Sometimes it takes a good villain to make a good show great, and that’s what is going down on this season of Star. William Levy joined the show this year as Mateo Ferrera, taking over the record label and sowing the seeds of discord to boost the biz and his own power. Mateo is a sexy, smooth talking, first generation American determined to be a success. And to a certain degree, it’s art imitating life.
The Business of Business
“I think every night is special on Star. I really believe so.” He may be new to the show, but it seems William has gotten the vibe. Each episode tries to out do the previous one, and adding his conniving character has amped up the season three drama.
“Ticket sales are going down, so he needs to make something happen.” He told The Cocktail his character is serious about success .. at any cost. “He’s very aggressive when it comes to business. He does it all the time without thinking the consequences. Obviously he has principles as a man, as a cuban immigrant. He thinks at the bottom of it all he’s doing everything for business.”
But he insists Mateo believes a rising tide lifts all boats, saying “At the end of the day it’s not only good for him, or the company, but for the artists too.”
Of course, if you’re gonna make an omelette, you’re gonna have to break a few eggs, and in this metaphor, the eggs are the singers. “Obviously he believes in this business, sometimes you have to make noise for people to go and watch and tune in. He’s trying to make a little bit of noise. The girls are not happy with it. It’s going to be very problematic.”
And let’s face it, they already had enough drama of their own before Mateo showed up. “It just comes to the artists, they get a little bit upset. I think Matteo thinks they need to get a tougher skin. In his way of seeing life, he’s been through so much.”
From Mateo’s point of view, they’re just way too soft. “Anything that they’re going through right now does not compare, will never compare to what he went through in life. That’s why he’s like ‘you guys need to get a little tougher skin, you know.'”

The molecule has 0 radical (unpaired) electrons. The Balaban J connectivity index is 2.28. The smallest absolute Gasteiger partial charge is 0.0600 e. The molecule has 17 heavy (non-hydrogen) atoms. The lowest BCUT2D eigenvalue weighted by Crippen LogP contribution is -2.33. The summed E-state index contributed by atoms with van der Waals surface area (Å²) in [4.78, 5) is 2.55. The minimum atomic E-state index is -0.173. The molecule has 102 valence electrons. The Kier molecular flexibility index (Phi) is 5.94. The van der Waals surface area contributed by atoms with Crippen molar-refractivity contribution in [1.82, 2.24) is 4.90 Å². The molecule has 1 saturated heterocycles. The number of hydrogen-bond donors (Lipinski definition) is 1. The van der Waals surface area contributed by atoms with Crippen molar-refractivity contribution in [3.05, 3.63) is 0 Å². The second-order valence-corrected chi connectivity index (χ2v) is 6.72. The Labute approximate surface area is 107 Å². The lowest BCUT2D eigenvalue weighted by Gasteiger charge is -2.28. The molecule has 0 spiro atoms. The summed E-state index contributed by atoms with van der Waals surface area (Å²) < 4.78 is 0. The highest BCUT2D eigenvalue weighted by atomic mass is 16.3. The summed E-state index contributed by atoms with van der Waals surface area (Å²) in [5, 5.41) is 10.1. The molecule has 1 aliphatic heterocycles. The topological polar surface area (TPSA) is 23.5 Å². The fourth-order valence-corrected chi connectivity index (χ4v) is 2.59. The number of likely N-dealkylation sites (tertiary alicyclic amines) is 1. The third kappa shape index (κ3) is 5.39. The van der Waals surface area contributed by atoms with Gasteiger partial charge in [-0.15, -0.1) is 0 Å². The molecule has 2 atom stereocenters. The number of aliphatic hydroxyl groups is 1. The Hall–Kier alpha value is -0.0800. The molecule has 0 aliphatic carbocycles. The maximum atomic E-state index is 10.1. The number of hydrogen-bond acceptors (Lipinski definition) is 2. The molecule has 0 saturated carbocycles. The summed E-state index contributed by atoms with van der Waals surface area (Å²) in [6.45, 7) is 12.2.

And William promises: he’s just getting started. “I can’t wait for people in the audience to see through the whole season. How his character shows the real person he is. It’s going to be very fun.”
His Life Imitates His Art
Of course, Star, and its creator, Lee Daniels, have never shied away from social issues and reflecting society. And that’s one of the things that drew William to the role. “We touch so many real life issues that we go through as a society.”
William was born in Cuba and made it to America when he was 14. And while his hot look translates from any language, he was not immune from the challenges that come with moving to a new country. And like Mateo, he has something to prove.
“Personally, my character has a lot to show as an immigrant. That’s one of the things I love about the show. I can use it, obviously, to touch real issues that we go through as immigrants in this country today.”
And he uses the show to seize every opportunity to show what it’s like for Americans that often are ignored on TV and in society.”In every single way. As an immigrant. As an American. The issues that we go through every day that we touch in the show. I think people can sit down and learn from it. Probably find some answers if you have any questions when it comes to these kinds of issues. I believe this show can change people’s perspective. And that’s what I like about this show.”
And it all starts at the top, from the network to Lee, to the writers and fellow cast members. “That’s one of the things they do here, and I really, really love that. In a way, like Matteo, which is one of the things that I felt and related to myself, one of the things we like about this industry is we can use it as a platform to show real life stuff, you know.”
With the show about to wrap shooting for the holiday hiatus, we wanted to know if he’ll be leaving the cold location shoots of New York and going someplace warm. Our hunch was correct. “I’m going down to Miami to see my kids.”
Like many Cuban immigrants, he has plenty of family in south Florida. And his Thanksgiving meal may reflect the old country! “I don’t know if I’m going to be having anything more than a cuban sandwich but I’ll be down there.”
The Critic’s Cocktail Recommendation
A Mojito Frappé. The best mojito I ever had was at a paladar in Havana. The family ran the restaurant out of their home and served up this amazing frozen drink. I never had anything like it before or since. The mojito is the national drink of our friend William, and we raise our glass in his honor!